In order to understand the complexities of our existence, the task of archiving needs to be inclusive. It is inevitable that no archive can ever be entirely complete but there should not be premeditated erasure. Our interest in archiving is not merely to gather information or to catalog it within the walls of a private institution. We have been working for six years to generate an archive that can be sent into the world – with the goal to create something that can be freely seen in an undeniable way.
We believe in a world rooted in the practice of archiving. To record and review creative self-expression, something that can be an extremely empowering and humbling experience. To be witnessed and be a witness with empathy. To share our personal stories with each other without the threat of violence or imprisonment. Each shared archive has the ability to become a resource and generate conversations that have the potential to aid in reckoning with past and present injustices of the world.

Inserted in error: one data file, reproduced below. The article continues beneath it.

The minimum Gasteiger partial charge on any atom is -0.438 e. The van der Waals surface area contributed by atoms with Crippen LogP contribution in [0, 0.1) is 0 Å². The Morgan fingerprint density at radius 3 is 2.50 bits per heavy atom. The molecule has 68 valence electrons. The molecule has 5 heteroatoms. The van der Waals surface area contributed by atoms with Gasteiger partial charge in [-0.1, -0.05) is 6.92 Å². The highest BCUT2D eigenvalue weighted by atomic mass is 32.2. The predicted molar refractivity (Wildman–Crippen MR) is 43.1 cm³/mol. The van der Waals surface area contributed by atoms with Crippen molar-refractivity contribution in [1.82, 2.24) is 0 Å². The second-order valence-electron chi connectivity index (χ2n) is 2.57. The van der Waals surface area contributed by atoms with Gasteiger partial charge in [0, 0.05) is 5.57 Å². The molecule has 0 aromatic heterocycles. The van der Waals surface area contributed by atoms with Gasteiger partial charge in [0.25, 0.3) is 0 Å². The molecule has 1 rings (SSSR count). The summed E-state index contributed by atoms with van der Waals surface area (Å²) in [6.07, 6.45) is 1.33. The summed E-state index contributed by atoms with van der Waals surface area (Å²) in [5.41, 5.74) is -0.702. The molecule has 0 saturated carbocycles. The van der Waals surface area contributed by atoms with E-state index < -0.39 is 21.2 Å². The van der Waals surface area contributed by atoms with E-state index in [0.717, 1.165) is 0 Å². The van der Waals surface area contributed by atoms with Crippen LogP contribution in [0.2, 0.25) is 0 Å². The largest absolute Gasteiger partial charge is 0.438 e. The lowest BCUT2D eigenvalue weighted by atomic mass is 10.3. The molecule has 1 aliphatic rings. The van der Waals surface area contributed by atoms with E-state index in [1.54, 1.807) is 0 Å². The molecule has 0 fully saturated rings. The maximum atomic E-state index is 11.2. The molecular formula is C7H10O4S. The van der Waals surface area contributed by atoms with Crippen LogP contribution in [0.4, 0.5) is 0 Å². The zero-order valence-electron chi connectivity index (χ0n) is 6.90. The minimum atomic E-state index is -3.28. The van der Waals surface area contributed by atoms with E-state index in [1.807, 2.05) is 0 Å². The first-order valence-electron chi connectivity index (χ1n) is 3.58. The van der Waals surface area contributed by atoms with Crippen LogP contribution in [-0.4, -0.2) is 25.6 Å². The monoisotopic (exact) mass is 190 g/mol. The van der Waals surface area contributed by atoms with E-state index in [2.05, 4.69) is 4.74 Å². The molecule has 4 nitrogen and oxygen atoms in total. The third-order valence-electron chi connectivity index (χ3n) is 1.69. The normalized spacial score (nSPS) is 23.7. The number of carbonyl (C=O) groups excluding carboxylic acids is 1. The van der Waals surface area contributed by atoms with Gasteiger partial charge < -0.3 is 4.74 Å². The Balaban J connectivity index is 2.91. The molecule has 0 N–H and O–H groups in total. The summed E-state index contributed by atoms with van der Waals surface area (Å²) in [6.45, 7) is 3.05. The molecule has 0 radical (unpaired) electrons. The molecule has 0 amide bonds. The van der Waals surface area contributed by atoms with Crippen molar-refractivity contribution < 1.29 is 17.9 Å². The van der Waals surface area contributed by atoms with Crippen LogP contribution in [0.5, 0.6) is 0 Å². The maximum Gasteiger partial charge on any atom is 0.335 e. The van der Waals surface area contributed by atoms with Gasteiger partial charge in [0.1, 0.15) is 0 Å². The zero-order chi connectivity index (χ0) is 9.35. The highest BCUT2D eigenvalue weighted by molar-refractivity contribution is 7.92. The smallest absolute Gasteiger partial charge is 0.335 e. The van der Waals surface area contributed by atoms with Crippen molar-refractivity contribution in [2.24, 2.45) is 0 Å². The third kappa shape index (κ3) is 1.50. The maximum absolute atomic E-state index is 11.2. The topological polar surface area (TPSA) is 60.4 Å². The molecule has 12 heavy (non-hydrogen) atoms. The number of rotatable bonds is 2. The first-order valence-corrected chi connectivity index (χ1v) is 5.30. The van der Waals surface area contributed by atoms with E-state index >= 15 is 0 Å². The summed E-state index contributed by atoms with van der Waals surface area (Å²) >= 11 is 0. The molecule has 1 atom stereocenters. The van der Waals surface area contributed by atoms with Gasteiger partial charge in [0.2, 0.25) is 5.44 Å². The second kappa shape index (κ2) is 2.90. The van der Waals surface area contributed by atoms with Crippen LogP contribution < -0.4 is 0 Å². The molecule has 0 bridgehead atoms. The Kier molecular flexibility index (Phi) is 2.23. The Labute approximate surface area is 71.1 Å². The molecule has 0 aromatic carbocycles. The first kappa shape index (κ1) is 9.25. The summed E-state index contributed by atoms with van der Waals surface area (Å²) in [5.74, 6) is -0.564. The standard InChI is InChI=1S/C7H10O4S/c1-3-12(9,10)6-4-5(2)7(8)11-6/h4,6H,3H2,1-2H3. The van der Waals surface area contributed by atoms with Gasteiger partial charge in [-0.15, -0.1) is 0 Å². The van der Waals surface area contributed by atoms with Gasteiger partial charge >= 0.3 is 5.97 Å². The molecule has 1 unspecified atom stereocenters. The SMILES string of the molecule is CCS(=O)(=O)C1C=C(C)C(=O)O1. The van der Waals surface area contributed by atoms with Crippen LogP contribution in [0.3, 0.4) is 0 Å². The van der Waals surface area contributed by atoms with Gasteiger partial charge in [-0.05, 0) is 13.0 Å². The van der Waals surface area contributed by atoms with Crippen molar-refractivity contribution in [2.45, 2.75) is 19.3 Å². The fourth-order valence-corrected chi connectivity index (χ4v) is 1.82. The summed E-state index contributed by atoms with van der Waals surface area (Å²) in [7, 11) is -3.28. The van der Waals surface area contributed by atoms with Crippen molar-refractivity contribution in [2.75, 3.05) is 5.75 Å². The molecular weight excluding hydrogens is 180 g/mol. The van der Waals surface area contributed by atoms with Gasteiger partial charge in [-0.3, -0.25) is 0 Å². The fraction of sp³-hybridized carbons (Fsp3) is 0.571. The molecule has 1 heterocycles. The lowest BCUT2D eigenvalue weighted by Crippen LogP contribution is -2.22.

Excerpted and edited from archive.org/details/awaytobegintoregainaccesstoyourself
personal archive / public action III
access is a key component to obtaining data. data is written in many formats with various permissions. your personal archive informs your public action. when access is granted to others, there is potential for collaborative action to be set in motion.
digital content for personal archive / public action III will livestream and then be archived on HUMAN TRASH DUMP on archive.org as a public repository. files generated during the duration of the event might be audio, image, video, or text among other formats. Potential considerations for digital content will involve ideas around privacy, collectivity, equity, tools, and manuals. Public Domain and Creative Commons will be encouraged.
personal archive / public action launched on June 29th, 2020 for a live virtual audience as part of PERFORMANCY FORUM: CORPUS COLISEUM, produced in collaboration between the Operating System/Liminal Lab, and PPL (Panoply Performance Laboratory).
“I try to depict the inner life of the subject, to give outward form to an inner state. I think my pictures have stories behind them, but I like to leave a feeling of openness. I hope that things keep going in the viewer’s mind. There’s nothing more boring than a story too quickly told. Once all the elements of a story are nailed down, the viewer is left with nothing but the artist’s technique.”